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< Productivity Glossary
One-on-One Meetings

What are one-on-one meetings?

A one-on-one meeting (or 1:1 meeting) is a meeting between two people that usually reoccur on a regular basis. One-on-one meetings are typically scheduled between a manager and an employee, but are also common between direct team members, cross-functional roles, and skip-level managers. These meetings are structured to encourage open communication, address specific topics, provide feedback, and develop a deeper understanding of goals, progress, and challenges.

Important statistics around one-on-one meetings

Here are some key stats around how often one-on-one meetings are scheduled throughout the workforce:

Overall meeting trends

  • Professionals average 25.6 meetings per week
  • The average meeting length is 50.6 minutes
  • Professionals average 5.6 one-on-one meetings per week
  • The average duration of a one-on-one meeting is 42.9 minutes
  • 85.2% of one-on-one meetings are remote.

One-on-one meeting rescheduling

  • On average, 42.4% of one-on-one meetings are rescheduled every week
  • 118.7 one-on-one meetings are rescheduled per person each year

One-on-one meeting cancellations

  • On average, 29.6% of one-on-one meetings are canceled
  • The average professional cancels 82.9 one-on-one meetings a year

What are the benefits of one-on-one meetings?

One-on-one meetings are a valuable tool for managers and employees alike and can have a profound impact on individual and team performance. When done correctly, one-on-ones can:

  • Boost employee engagement & morale: Employees who feel seen and heard by their managers are more likely to be engaged in their work and have a positive attitude. One-on-ones allow employees to voice their concerns, ideas, and suggestions, making them feel more valued and invested in the company.
  • Clarification of goals: These meetings allow both parties to align on objectives, set priorities, and clarify expectations, ensuring everyone is working towards common goals.
  • Improve communication & collaboration: One-on-ones can help break down communication barriers between managers and employees, considering they serve as a dedicated platform for discussing a range of topics. By setting aside regular time to talk, managers can learn more about their employees' strengths and weaknesses, and employees can get the support and guidance they need to be successful.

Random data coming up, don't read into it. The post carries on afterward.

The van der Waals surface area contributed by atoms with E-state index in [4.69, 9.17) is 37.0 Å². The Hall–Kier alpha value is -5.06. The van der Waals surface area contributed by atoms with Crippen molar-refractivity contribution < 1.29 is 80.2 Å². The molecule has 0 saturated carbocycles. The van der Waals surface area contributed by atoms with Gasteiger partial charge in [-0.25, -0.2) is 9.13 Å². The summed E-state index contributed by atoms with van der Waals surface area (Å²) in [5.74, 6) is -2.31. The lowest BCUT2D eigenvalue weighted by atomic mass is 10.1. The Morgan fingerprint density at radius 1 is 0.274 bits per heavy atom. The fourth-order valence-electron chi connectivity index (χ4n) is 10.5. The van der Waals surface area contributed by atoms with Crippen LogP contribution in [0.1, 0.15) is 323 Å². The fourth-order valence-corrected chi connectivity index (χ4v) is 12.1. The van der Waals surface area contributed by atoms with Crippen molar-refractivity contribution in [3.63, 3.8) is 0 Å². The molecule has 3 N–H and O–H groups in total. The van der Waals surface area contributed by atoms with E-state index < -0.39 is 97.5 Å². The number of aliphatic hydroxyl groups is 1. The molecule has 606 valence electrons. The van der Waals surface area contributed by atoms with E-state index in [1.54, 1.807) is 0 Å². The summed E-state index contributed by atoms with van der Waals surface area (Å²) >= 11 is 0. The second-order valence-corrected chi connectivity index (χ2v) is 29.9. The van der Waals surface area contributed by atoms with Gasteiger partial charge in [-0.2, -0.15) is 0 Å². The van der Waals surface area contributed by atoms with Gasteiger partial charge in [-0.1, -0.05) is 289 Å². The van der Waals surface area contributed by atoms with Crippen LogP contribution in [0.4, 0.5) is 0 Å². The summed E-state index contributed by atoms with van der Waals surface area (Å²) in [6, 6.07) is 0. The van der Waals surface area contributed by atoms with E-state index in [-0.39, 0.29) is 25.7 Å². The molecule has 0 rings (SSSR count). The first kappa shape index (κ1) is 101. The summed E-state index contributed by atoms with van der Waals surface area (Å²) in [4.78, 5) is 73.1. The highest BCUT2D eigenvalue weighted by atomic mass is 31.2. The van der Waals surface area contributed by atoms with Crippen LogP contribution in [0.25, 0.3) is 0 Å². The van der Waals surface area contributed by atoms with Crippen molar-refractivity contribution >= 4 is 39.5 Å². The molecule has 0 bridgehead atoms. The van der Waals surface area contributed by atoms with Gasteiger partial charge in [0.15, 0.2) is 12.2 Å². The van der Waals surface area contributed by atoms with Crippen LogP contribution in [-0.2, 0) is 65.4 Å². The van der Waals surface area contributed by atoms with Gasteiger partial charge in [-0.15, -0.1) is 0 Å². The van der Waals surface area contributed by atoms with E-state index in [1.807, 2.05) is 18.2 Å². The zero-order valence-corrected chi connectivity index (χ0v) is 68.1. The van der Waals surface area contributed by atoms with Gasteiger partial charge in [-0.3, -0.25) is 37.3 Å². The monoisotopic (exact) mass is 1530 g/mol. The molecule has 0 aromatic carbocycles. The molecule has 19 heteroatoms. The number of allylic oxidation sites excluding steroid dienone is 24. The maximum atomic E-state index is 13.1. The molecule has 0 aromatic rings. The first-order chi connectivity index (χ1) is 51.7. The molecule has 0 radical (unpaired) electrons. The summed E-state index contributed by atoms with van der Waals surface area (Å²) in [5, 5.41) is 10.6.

• Increase productivity & performance: Regular one-on-ones can help identify and remove roadblocks preventing employees from being productive. They can also be used to set goals and track progress, which can help to keep employees motivated and on track.
  • Develop employees' skills & careers: One-on-ones can be used to discuss career development goals and create a plan for how to achieve them. Managers can provide employees with feedback and guidance on how to improve their skills and performance.
  • Building & developing relationships: One-on-one meetings offer an opportunity to establish rapport, trust, and understanding between participants, creating a supportive environment for constructive conversations.

Best practices for one-on-one meetings

One-on-one meetings are highly beneficial, but conducting them properly requires the right approach. Here are best practices for one-on-one meetings:

  • Clearly define the purpose: Is it career development, problem-solving, or simply building rapport? A focused agenda ensures a productive flow.
  • Establish a regular cadence: Consistency is key; having regularly scheduled one-on-one meetings encourages ongoing communication and trust-building.
  • Come prepared: Both participants should come prepared to their one-on-one meetings with specific topics or agenda items to guarantee a productive discussion.
  • Use active listening: The best one-on-one meetings are defined by active listening on both sides. Each person should be able to express their thoughts and concerns openly.
  • Action items and follow-up: Document action items and key takeaways from the meeting, and follow up on these items in subsequent meetings to track progress.
  • Don't cancel on your team: Respect the time commitment made for one-on-one meetings. Canceling on short notice can undermine trust and hinder the development of a professional relationship. Prioritize these interactions as essential components of team communication.
  • Find the ideal meeting duration: Tailor the meeting duration to suit the needs of both participants. While some may benefit from longer discussions, others may prefer concise and focused interactions. Finding the ideal duration ensures the meeting is neither rushed nor unnecessarily prolonged.
  • Automate your one-on-one scheduling: Manual back-and-forth communication to find suitable time slots for your one-on-one meetings can be time-consuming and prone to errors. Streamlining this process with automation using a tool like Reclaim.ai not only saves time, but also guarantees that meetings are scheduled optimally for both participants.

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